Think about using multiple channels for communicating a new message, especially something as significant as a new safety policy. Use in–person meetings both small and large, posters, newsletters, website, company boards, company Facebook – find as many communication venues as you can…even create more if what you need isn’t available. Put the message into a communications plan which starts with telling senior management, who tells the next level down, and then the next level and so forth. Capture feedback from each communication session by having one designate responsible to take notes and add to a common file for a management meeting later.
At each meeting make sure people know where to find the written and/or online version of the policy. Bring it up at several upcoming meetings and events. Give the organization stages to get used to the new directive:
Phase #1: Announce the upcoming change
Phase #2: Train specific people on using the new policy
Phase #3: Discuss any issues that have come up and address or modify communications
Phase #4: Establish the deadline when policy is completely implemented and make it clear when there will be repercussions for infractions. Make it easy for people to find out more, have designated go-to people to act as communication portals up and down
Phase #5: Build buy-in by getting ongoing feedback and making necessary adjustments
Phase #6: Celebrate when results start to appear and celebrate again when there is good compliance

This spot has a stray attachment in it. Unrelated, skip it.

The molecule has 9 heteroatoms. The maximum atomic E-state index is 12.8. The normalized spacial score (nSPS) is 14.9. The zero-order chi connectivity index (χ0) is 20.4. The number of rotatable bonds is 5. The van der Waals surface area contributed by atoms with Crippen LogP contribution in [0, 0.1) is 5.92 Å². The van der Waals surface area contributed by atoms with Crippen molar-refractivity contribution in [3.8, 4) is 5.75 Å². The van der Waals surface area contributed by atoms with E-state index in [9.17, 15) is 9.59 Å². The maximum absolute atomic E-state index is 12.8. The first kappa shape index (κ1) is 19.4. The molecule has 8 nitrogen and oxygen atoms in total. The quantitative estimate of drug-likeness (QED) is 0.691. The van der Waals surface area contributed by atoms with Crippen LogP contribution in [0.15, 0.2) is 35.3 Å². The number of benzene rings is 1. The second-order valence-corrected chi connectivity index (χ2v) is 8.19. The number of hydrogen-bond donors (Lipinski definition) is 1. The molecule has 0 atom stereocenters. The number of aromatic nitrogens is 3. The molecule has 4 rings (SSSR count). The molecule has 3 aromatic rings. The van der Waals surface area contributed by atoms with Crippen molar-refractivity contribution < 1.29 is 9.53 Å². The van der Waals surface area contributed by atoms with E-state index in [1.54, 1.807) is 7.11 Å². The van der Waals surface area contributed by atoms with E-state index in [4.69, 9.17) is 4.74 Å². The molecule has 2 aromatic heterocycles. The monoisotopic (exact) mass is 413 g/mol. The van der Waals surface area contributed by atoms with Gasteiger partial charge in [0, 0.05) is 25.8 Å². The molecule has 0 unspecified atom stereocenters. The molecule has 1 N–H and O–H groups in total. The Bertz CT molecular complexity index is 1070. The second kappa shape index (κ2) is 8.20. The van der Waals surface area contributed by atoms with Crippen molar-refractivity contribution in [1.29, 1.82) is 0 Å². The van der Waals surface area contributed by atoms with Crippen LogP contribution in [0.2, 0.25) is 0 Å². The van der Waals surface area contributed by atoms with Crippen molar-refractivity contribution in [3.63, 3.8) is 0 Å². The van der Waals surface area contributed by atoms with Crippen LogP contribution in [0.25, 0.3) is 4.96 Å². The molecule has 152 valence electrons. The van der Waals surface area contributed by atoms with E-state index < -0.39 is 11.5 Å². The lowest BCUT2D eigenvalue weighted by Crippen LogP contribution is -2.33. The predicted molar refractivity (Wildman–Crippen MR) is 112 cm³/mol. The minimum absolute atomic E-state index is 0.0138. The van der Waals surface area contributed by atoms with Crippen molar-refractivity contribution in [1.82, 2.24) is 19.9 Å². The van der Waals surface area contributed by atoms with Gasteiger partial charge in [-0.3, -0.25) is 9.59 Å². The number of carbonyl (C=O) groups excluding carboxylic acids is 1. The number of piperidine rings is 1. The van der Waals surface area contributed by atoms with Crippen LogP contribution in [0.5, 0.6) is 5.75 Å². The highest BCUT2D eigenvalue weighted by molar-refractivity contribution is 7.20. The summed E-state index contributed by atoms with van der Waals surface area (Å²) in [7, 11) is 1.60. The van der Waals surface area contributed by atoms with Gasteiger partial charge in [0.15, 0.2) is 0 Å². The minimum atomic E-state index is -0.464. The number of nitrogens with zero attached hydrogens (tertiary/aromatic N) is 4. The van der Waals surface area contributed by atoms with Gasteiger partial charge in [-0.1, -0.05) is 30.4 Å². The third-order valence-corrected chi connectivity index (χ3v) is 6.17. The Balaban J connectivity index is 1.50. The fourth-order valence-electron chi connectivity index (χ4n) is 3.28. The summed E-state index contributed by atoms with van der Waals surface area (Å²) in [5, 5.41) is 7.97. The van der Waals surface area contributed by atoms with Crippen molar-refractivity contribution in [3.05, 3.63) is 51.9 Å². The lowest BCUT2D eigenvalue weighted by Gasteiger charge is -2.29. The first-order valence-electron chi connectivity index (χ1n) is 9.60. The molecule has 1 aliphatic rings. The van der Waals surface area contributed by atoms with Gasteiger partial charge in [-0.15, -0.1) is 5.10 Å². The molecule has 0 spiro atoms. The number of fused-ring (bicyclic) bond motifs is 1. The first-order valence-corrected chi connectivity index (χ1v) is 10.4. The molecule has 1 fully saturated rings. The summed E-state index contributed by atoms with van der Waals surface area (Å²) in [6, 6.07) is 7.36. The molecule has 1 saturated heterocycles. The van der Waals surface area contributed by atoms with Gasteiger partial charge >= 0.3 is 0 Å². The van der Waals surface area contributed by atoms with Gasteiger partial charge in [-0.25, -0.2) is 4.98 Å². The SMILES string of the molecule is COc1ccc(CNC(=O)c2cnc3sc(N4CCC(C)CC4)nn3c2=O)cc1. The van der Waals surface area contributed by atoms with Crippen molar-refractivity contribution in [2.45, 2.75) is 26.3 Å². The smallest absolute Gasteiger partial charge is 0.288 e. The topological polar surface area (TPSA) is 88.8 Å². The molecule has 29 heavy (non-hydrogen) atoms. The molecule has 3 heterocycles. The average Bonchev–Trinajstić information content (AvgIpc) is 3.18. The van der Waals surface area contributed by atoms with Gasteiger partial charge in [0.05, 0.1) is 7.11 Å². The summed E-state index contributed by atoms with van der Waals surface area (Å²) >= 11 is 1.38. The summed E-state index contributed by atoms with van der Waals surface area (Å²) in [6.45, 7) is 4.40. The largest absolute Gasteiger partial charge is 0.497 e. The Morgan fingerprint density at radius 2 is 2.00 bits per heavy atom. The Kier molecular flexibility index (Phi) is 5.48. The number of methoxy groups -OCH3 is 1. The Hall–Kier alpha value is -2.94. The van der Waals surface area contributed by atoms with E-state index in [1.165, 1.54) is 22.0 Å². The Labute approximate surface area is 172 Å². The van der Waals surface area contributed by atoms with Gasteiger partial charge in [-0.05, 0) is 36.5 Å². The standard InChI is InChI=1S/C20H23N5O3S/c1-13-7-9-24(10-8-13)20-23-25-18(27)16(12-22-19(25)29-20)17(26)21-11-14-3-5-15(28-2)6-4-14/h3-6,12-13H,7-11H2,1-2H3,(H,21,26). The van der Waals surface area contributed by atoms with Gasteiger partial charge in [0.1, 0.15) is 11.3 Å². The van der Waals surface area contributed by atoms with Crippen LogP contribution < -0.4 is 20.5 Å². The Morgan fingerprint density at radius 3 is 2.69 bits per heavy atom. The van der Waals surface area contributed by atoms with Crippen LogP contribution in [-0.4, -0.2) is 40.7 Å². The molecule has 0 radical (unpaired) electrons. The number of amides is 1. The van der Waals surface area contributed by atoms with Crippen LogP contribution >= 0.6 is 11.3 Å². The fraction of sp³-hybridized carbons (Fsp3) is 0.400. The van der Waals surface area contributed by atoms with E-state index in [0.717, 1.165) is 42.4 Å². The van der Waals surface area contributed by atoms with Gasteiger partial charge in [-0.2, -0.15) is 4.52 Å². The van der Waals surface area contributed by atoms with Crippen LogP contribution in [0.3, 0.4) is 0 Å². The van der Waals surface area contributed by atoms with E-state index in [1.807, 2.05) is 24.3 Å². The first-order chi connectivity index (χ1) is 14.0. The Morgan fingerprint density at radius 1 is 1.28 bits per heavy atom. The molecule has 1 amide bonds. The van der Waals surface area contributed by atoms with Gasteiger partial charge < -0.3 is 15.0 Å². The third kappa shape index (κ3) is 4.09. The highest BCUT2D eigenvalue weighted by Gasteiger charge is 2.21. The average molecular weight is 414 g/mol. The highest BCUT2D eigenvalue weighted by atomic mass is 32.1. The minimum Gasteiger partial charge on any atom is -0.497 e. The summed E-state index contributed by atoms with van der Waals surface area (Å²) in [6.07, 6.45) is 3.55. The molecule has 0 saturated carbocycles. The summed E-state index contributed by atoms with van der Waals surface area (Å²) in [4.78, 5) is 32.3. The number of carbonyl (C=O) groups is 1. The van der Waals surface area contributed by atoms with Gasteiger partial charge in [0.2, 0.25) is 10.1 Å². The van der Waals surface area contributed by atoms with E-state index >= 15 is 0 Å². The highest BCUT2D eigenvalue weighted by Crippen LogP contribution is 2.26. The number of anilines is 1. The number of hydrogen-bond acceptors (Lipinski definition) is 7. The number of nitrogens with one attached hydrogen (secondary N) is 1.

This may seem like a lot of thought and effort, but the amount of wasted time and confusion when it is a one-way communication with no opportunity for input is significantly higher. Either you do it right the first time, or you spend a lot of time trying to fix your mistakes later. In addition, you earn great street cred by communicating in ways people feel included and where you respond to their interests, queries and concerns.
Context 3: Communication between departments or areas
Scenario: Sales hates production; engineers hate the machinists; marketers hate…you get what I mean
Sales makes a decision and Production is furious because they can’t make the deadlines without having to put half their staff on weekend overtime for two months. Everyone is burnt out and sick after this marathon, then it starts again with the next order that hasn’t been properly thought out. Production thinks Sales are a bunch of stuck–up university grads who don’t know anything about what it takes to get “real” work done. And they suspect Sales is driven by the higher–ups to make more money so they can all have fatter salaries at the top. Sales thinks Production are just lazy…and round and round the finger-pointing goes.